Petrovka certainly fits the above quite neatly, but I don't know what the expert archaeological opinion might be on that. I think I'm the first person to posit a distinction between Sintashta and Petrovka as an indication of the imminent theological, and then linguistic, split between them (Parpola IIRC didn't dig too deeply into the archaeology).



From what I read Potapovka is a good candidate . Andronovo is in his earliest stage probably related and ancestral to Indo-Aryans but not in his later stages . All Andronovo dna we have now was from the northeast so probably not very representative for many other parts of Andronovo .I also see some religious conflict between Proto-Iranics and Proto-Indo-Aryans. Even the Dasa mentioned in Rig veda are in my opinion not remnants of IVC but BMACized Iranics (Daha/Dasa was used as ethnonym among Iranic people).

Gravetto-Danubian
06-19-2016, 06:24 AM
From what I read Potapovka is a good candidate . Andronovo is in his earliest stage probably related and ancestral to Indo-Aryans but not in his later stages . All Andronovo dna we have now was from the northeast so probably not very representative for many other parts of Andronovo .I also see some religious conflict between Proto-Iranics and Proto-Indo-Aryans. Even the Dasa mentioned in Rig veda are in my opinion not remnants of IVC but BMACized Iranics (Daha/Dasa was used as ethnonym among Iranic people).

If the bulk of the Rigveda's date to after 1500 BC, then they probably have nothing to do with Andronovo or Sintastha.
So whatever the Rigveda's were conveying, its about events happening in south Asia, right ?

Coldmountains
06-19-2016, 06:38 AM
If the bulk of the Rigveda's date to after 1500 BC, then they have nothing to do with Andronovo or Sintastha.
It has been repeated shown that, prior to the advent of literacy, collective oral memory does not last more than 2 - 4 generations, ~ 100- 200 years Max.
So whatever the Rigveda's were conveying, its about events happening in south Asia

Andronovo is in his earliest stage definitely related to Indo-Aryans or we need to argue that Indo-Aryans teleported from the Ural region to South Asia because prior to Andronovo there is nothing between the Ural and South Asia which could be Indo-Iranian. Sintashta was not ancestral to Indo-Aryans in my opinion . They lacked L657 also. When get ancient genomes from earliest southern Andronovo or Potapovka we will maybe find L657 and people ancestral to Indo-Aryans. The conflict between Indo-Aryans and Dasa took place in South Asia and South Central Asia but my impression is that it had roots in an older Iranic and Indo-Aryan conflict in the steppe.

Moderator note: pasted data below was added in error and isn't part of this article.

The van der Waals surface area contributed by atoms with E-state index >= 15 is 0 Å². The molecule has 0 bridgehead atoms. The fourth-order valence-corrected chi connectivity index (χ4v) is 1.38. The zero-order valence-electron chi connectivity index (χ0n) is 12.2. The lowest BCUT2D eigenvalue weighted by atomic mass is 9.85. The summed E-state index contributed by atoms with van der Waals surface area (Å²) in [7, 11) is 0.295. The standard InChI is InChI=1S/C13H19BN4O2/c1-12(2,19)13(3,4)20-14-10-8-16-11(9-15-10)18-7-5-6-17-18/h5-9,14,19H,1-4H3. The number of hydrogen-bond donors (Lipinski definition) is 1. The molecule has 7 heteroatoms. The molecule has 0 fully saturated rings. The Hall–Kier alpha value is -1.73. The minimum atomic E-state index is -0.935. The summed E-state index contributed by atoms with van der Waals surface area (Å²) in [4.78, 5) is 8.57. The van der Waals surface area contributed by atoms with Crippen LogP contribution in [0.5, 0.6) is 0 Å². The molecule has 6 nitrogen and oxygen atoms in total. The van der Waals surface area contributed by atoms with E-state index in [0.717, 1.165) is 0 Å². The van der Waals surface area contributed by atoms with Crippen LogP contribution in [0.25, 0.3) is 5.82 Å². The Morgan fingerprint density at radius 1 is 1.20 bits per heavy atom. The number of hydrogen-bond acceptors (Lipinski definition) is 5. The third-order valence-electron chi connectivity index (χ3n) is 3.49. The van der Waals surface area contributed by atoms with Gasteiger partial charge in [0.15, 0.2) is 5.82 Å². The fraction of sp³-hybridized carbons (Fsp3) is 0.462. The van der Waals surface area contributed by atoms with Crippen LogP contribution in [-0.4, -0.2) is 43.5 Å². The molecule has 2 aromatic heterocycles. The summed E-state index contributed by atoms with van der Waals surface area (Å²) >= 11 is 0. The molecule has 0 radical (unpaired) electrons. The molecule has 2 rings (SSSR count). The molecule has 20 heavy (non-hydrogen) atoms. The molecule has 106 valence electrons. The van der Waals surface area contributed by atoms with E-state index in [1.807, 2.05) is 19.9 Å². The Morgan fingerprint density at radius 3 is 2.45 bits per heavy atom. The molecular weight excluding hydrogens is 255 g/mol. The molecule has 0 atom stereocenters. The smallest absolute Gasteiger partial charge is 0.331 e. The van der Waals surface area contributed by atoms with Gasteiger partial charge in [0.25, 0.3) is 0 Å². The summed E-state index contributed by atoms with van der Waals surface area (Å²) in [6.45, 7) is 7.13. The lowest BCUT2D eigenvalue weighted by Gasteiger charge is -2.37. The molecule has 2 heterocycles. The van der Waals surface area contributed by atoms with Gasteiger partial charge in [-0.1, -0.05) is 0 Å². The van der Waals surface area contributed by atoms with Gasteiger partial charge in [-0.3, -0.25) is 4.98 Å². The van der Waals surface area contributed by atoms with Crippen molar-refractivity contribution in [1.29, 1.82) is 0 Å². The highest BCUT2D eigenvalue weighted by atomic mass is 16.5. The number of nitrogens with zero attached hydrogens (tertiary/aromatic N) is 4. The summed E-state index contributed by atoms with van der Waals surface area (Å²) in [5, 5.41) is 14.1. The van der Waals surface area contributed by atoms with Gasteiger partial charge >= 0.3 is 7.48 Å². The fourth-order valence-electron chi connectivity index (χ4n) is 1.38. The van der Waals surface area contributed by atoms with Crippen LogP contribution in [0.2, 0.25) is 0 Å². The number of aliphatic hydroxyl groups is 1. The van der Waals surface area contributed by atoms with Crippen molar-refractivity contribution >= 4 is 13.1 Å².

pegasus
06-19-2016, 06:49 AM
Cold is right , battles in the Rig ved, are clearly taking place in Central Asia or the bordering Southern Steppes. The fortification descriptions match those you find there , like Gonur Tepe in Turkmenistan.
Given that, I think the date for Rig Veda, is couple hundred years before 1500 BC , which is that date used with assumption it was written with the demise of the IVC.


Sintashta is assumed to be Indo Iranian , but given its date and the Indo Uralic angle, I think its definitely Iranian/Iranic. By 2000 BC, any remaining proto Indo Aryan tribes on the Steppe had been wiped out by the Iranic tribes or absorbed.
From the Bronze Age to the Iron Age, the Steppe seem to be dominated by Iranic tribes.

Gravetto-Danubian
06-19-2016, 06:50 AM
Andronovo is in his earliest stage definitely related to Indo-Aryans or we need to argue that Indo-Aryans teleported from the Ural region to South Asia because prior to Andronovo there is nothing between the Ural and South Asia which could be Indo-Iranian. Sintashta was not ancestral to Indo-Aryans in my opinion . They lacked L657 also. When get ancient genomes from earliest southern Andronovo or Potapovka we will maybe find L657 and people ancestral to Indo-Aryans. The conflict between Indo-Aryans and Dasa took place in South Asia and South Central Asia but my impression is that it had roots in an older Iranic and Indo-Aryan conflict in the steppe.